In France, if BAC exceeds 0.8g/l, they could end up with a 2-year jail sentence and a € 4,500 fine. In Germany, penalties start at a € 500 fine and a one-month license suspension. In Greece, drunk drivers could face up to years of imprisonment.

In Denmark, first time offenders are likely to have their licences suspended and could be required to go on self-paid alcohol and traffic courses if BAC levels are low. Italy has penalties that vary depending on whether or not the driver has caused an accident and could lead to car apprehension, fines and prison sentences.

In Spain, going over a 1.2g/l limit is a criminal offence that could lead to imprisonment sentences and hefty fines. 

Norway, Sweden, and Poland

In Norway, Sweden, and Poland, the limit for standard drivers is 0.2g/l. It could take a woman with average weight one standard drink, or one can of beer, to reach that level.

Penalties in Norway can start at a one month salary fine and a criminal record. In Poland, fines are expected if you surpass the limit, and you could also have your license revoked and receive a prison sentence.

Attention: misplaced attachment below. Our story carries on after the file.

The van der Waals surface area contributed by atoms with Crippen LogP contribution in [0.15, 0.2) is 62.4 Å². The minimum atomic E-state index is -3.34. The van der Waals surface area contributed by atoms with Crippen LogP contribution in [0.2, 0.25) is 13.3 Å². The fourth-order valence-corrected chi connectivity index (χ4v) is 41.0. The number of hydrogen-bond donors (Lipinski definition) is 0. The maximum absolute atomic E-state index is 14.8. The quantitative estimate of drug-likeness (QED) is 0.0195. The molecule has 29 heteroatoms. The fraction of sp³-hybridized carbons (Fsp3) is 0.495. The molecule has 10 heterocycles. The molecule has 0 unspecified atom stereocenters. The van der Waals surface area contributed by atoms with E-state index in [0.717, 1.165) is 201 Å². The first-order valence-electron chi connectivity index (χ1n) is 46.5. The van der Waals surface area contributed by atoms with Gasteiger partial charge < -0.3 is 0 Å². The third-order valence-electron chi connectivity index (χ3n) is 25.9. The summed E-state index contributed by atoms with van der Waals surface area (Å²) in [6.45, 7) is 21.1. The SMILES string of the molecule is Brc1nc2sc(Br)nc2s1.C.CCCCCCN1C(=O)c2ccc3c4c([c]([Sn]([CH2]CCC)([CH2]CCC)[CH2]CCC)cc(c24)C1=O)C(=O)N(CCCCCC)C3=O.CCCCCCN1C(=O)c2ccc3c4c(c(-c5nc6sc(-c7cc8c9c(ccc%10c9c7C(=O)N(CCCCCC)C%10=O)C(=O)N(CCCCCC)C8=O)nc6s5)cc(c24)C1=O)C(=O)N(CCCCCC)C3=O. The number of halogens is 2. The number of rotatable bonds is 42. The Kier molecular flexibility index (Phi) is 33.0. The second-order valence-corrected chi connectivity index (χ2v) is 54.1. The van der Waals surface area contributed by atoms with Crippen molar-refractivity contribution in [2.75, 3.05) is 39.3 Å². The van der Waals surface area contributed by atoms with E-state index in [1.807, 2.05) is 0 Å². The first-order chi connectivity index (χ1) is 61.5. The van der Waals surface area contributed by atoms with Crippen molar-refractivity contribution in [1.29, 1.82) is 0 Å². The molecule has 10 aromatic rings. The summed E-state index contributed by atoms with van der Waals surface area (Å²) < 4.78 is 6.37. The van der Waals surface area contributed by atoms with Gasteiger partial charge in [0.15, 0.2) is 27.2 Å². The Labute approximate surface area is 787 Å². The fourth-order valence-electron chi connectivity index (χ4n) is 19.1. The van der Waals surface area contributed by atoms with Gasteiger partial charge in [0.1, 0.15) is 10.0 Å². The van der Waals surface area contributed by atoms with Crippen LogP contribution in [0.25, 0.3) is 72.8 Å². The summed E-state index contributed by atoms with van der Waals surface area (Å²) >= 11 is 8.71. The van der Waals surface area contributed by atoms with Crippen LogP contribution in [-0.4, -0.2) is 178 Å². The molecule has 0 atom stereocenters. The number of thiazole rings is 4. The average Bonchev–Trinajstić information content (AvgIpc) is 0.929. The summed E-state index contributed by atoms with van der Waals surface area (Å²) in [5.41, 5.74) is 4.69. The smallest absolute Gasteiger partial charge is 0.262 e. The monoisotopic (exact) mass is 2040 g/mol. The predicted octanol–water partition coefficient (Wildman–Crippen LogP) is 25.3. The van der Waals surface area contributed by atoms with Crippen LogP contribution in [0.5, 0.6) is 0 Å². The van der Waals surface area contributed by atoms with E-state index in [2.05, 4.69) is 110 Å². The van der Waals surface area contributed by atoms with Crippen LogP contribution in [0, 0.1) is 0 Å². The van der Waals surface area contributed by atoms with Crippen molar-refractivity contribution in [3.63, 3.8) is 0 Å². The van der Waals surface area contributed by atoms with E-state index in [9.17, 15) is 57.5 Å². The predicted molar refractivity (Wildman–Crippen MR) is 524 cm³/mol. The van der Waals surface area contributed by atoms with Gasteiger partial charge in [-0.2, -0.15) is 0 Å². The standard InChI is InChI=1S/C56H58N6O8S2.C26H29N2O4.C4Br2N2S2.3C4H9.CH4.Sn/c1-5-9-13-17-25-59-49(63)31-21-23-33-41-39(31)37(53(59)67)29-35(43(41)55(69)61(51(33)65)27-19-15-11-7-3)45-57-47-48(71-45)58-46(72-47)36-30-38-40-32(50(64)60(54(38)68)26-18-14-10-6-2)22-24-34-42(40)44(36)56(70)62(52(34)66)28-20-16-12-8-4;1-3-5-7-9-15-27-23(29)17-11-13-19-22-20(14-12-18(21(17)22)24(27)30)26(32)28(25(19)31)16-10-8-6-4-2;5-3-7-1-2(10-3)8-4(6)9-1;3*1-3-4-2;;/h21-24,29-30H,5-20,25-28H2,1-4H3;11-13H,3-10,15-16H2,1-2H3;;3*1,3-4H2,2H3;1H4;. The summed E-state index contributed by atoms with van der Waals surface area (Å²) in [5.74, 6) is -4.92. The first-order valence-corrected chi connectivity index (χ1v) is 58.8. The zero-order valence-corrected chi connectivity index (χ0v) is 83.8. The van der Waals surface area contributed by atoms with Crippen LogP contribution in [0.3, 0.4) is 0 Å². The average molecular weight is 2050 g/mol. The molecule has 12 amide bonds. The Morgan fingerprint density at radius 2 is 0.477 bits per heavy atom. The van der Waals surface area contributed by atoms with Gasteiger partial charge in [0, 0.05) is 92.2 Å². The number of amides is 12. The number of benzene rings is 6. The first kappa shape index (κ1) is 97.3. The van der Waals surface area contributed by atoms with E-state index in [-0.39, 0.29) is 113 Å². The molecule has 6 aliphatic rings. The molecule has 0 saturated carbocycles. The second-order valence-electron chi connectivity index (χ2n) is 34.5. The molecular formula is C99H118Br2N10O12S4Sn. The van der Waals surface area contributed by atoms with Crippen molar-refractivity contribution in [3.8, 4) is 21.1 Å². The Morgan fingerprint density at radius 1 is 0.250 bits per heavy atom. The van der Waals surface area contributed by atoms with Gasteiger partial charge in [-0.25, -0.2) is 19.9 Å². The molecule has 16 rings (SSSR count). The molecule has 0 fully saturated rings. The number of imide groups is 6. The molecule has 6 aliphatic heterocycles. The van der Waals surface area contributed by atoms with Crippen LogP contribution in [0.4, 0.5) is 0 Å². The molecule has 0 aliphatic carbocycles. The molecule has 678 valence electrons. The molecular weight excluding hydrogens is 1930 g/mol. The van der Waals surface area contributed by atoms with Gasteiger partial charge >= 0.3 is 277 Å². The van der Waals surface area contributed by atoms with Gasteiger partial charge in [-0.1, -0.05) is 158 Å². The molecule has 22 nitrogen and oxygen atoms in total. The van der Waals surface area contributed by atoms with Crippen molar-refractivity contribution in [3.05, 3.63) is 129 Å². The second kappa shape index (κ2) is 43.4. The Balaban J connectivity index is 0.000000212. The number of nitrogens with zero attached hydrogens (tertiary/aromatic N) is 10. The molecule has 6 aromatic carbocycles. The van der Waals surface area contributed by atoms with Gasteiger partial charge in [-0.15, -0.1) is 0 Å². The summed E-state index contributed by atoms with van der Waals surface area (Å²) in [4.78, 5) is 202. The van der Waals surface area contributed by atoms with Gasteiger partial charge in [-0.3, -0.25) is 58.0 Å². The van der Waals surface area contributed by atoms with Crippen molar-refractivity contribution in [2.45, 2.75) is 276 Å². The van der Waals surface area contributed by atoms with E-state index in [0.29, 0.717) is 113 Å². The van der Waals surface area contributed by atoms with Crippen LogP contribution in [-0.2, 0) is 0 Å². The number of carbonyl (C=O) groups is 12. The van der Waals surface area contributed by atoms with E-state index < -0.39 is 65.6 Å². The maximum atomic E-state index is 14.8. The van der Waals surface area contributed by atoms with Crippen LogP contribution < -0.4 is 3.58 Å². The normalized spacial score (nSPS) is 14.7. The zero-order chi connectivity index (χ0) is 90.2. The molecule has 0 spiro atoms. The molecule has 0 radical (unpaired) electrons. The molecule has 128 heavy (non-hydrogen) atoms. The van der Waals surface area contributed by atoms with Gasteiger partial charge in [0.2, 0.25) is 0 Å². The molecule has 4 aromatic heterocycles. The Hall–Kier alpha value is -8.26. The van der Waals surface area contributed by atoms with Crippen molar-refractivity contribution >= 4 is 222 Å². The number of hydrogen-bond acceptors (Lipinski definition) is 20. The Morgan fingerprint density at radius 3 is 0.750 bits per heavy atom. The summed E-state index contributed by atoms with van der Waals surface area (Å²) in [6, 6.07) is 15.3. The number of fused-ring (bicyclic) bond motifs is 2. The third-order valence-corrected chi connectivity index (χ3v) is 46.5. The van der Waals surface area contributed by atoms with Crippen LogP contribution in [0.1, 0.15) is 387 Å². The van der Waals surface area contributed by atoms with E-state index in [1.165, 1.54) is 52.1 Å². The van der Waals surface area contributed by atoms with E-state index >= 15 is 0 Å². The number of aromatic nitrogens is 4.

Czech Republic, Hungary, and Slovakia

The Czech Republic, Hungary, and Slovakia have one of the strictest rules in the European Union. There is no allowed limit of alcohol in the blood for drivers.

In the Czech Republic, fines start at € 100 to € 800, and a driving ban of up to one year can be instituted for those driving with a 0.3 BAC level. However, the harshest penalties come if the BAC level surpasses 1 g/l, fines can be up to € 2,000, and drivers could be banned from driving for 10 years and imprisoned for up to three years.

This is intended to be a general guide and reference. Check the current and specific rules in the country you plan to travel to. The easiest and best way to be safe and protect yourself and others is to refrain from drinking alcohol and driving.